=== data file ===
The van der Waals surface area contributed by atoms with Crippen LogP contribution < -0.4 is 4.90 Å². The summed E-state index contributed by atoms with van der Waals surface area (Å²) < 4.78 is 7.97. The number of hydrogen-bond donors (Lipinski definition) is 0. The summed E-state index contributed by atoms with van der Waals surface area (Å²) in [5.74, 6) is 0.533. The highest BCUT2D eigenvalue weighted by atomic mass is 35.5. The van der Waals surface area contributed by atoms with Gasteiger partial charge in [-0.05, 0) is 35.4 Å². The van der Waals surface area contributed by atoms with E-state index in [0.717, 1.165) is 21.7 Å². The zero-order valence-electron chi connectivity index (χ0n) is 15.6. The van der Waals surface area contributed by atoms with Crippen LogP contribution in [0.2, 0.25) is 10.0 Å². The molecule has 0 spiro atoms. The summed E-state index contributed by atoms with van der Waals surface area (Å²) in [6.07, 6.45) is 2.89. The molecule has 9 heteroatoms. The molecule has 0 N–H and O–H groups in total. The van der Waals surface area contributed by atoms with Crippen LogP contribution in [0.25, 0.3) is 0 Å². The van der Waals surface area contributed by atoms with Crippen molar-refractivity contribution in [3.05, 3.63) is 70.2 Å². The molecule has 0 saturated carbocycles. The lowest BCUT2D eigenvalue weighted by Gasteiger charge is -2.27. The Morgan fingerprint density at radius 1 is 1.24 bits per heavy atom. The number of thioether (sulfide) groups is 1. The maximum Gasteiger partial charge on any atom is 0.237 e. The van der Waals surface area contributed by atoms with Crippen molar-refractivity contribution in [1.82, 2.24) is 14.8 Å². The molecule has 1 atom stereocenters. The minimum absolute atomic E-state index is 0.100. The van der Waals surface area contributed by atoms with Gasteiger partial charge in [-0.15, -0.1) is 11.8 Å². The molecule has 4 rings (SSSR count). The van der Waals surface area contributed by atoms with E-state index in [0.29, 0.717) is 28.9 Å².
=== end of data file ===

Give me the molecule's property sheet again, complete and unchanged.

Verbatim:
The van der Waals surface area contributed by atoms with Crippen LogP contribution < -0.4 is 4.90 Å². The summed E-state index contributed by atoms with van der Waals surface area (Å²) < 4.78 is 7.97. The number of hydrogen-bond donors (Lipinski definition) is 0. The summed E-state index contributed by atoms with van der Waals surface area (Å²) in [5.74, 6) is 0.533. The highest BCUT2D eigenvalue weighted by atomic mass is 35.5. The van der Waals surface area contributed by atoms with Gasteiger partial charge in [-0.05, 0) is 35.4 Å². The van der Waals surface area contributed by atoms with E-state index in [0.717, 1.165) is 21.7 Å². The zero-order valence-electron chi connectivity index (χ0n) is 15.6. The van der Waals surface area contributed by atoms with Crippen LogP contribution in [0.2, 0.25) is 10.0 Å². The molecule has 0 spiro atoms. The summed E-state index contributed by atoms with van der Waals surface area (Å²) in [6.07, 6.45) is 2.89. The molecule has 9 heteroatoms. The molecule has 0 N–H and O–H groups in total. The van der Waals surface area contributed by atoms with Crippen LogP contribution in [0.25, 0.3) is 0 Å². The van der Waals surface area contributed by atoms with Crippen molar-refractivity contribution in [3.05, 3.63) is 70.2 Å². The molecule has 0 saturated carbocycles. The lowest BCUT2D eigenvalue weighted by Gasteiger charge is -2.27. The Morgan fingerprint density at radius 1 is 1.24 bits per heavy atom. The number of thioether (sulfide) groups is 1. The maximum Gasteiger partial charge on any atom is 0.237 e. The van der Waals surface area contributed by atoms with Crippen molar-refractivity contribution in [1.82, 2.24) is 14.8 Å². The molecule has 1 atom stereocenters. The minimum absolute atomic E-state index is 0.100. The van der Waals surface area contributed by atoms with Gasteiger partial charge in [-0.15, -0.1) is 11.8 Å². The molecule has 4 rings (SSSR count). The van der Waals surface area contributed by atoms with E-state index in [0.29, 0.717) is 28.9 Å².